The first mountain bike leg was pretty easy. Hit 3 points on the way and it was all road so we made pretty short work of it. I guess it was about 6 miles. The we rolled into the second trekking leg at another park. It looked like much rougher terrain and honestly I was a little worried about my rusty navigation skills. But I decided to say fuck the compass techniques and use good old attack points and terrain association just like the old days. This technique worked pretty good as I would get a general azimuth and just terrain associate until I figured we were close then we would just start looking. We only had to backtrack once and made some good time on this section hitting all points. When we got back to our bikes we had been moving about 4 hours. So we stopped for a little chow out of our packs. We also had to participate in a challenge which included water balloons and a sling shot in a closest to the pin scenario. Once we were done we got back on the bikes for the second leg. This bike leg was a little harder as it was longer, probably about 10 miles and also straight into a head wind. We had to find 5 points, some on the highway and some on a mountain bike trail. This leg probably took the longest just because of the distance. Once we got back to the start/finish/transition area 3 we had to get our flotation devices and paddles and head for the canoe. This is where our race went south for a bit. As we were shoving off someone flipped our canoe and we both fell into the lake up to our eyeballs. Rob said it was me but I cannot confirm or deny this rumor.Anyway we took a minute to change into what dry clothes we had and pushed off again. The wind affected our speed on the way out. Also my lack of efficient paddling. Anyway we snagged 2 out of the 3 points on this leg and decided discretion was the better part of valor and we headed back for the last trekking leg.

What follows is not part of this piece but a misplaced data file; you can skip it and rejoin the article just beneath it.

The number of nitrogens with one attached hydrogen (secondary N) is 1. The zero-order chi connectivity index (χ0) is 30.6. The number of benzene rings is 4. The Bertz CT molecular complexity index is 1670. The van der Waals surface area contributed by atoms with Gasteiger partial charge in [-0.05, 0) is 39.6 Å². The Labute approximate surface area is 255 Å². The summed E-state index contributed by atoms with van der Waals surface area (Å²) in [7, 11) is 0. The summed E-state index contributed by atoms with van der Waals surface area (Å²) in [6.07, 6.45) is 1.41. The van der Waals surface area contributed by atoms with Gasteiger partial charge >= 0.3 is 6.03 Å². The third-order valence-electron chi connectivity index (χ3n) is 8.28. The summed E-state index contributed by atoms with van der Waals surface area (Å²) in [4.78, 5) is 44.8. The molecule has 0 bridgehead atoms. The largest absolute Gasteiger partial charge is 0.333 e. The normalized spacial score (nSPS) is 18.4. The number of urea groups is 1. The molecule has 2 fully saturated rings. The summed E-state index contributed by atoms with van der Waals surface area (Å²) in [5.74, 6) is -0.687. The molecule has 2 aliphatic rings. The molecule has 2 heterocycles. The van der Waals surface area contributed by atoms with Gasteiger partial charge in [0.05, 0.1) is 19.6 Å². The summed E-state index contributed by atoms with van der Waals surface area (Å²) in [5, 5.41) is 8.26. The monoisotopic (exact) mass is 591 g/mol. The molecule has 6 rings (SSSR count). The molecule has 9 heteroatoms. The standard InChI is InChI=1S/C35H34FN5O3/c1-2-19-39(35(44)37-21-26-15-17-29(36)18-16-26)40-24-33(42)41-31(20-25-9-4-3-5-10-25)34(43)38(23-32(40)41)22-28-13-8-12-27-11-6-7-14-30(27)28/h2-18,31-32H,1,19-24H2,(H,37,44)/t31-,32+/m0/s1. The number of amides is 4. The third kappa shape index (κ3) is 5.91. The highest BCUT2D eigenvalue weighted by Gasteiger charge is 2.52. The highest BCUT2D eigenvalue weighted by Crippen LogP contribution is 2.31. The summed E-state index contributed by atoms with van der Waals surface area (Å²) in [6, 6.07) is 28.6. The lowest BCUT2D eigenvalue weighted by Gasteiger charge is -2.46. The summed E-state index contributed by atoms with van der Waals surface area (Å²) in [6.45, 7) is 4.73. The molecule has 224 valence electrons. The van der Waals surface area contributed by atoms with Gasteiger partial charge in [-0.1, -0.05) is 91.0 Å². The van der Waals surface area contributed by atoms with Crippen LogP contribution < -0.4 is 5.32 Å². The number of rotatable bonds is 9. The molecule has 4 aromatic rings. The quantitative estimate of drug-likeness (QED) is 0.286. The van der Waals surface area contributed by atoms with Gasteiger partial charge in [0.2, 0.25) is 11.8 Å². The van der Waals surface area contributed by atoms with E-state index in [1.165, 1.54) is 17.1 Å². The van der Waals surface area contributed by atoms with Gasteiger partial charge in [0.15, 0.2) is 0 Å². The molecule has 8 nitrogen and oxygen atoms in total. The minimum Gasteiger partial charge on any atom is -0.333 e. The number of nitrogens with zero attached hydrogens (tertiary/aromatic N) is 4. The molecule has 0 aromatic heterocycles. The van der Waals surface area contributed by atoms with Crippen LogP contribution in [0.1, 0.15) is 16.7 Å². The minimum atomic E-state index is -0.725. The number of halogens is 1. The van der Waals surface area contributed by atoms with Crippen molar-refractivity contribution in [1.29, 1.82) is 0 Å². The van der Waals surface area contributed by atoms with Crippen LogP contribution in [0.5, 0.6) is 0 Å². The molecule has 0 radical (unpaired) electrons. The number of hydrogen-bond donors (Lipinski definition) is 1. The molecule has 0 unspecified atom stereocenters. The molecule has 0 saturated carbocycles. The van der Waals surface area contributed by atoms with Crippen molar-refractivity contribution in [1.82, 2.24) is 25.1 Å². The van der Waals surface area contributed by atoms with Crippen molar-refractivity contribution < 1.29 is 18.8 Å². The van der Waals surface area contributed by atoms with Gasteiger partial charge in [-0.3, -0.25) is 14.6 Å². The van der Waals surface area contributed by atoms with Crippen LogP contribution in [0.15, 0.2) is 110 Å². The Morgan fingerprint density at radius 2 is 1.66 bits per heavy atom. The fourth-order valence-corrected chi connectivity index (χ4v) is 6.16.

We picked up the map for our last leg and we had about 2 hours 15 minutes before the time cutoff. We had 6 points left to get. So we started out. I didn't even plot an azimuth we just shot it with the compass and headed out. We managed to pick up 2 more points before we figured we should head back because of time. We blew off the 2 farthest points and grabbed the 2 closest to the finish in 7:32 with 26 out of 30 possible points cleared. Not bad for two cherry racers.











 I had a lot of fun at this race. It was a good workout and a blast even falling in the lake. I brushed off my rusty navigation skills and I plan on doing another one in the spring.



Thursday, October 29, 2015

Marine Corp Marathon: 40th Edition






This past weekend I ran the Marine Corp Marathon with a friend of mine. It was his first marathon and we had a great time. The wife and I saw some sights and had some laughs. It was my 35th race of marathon distance or greater and the largest race I have ever participated in with 45,000 runners. We finished at the base of the Marine Corp Memorial in 6:55:08.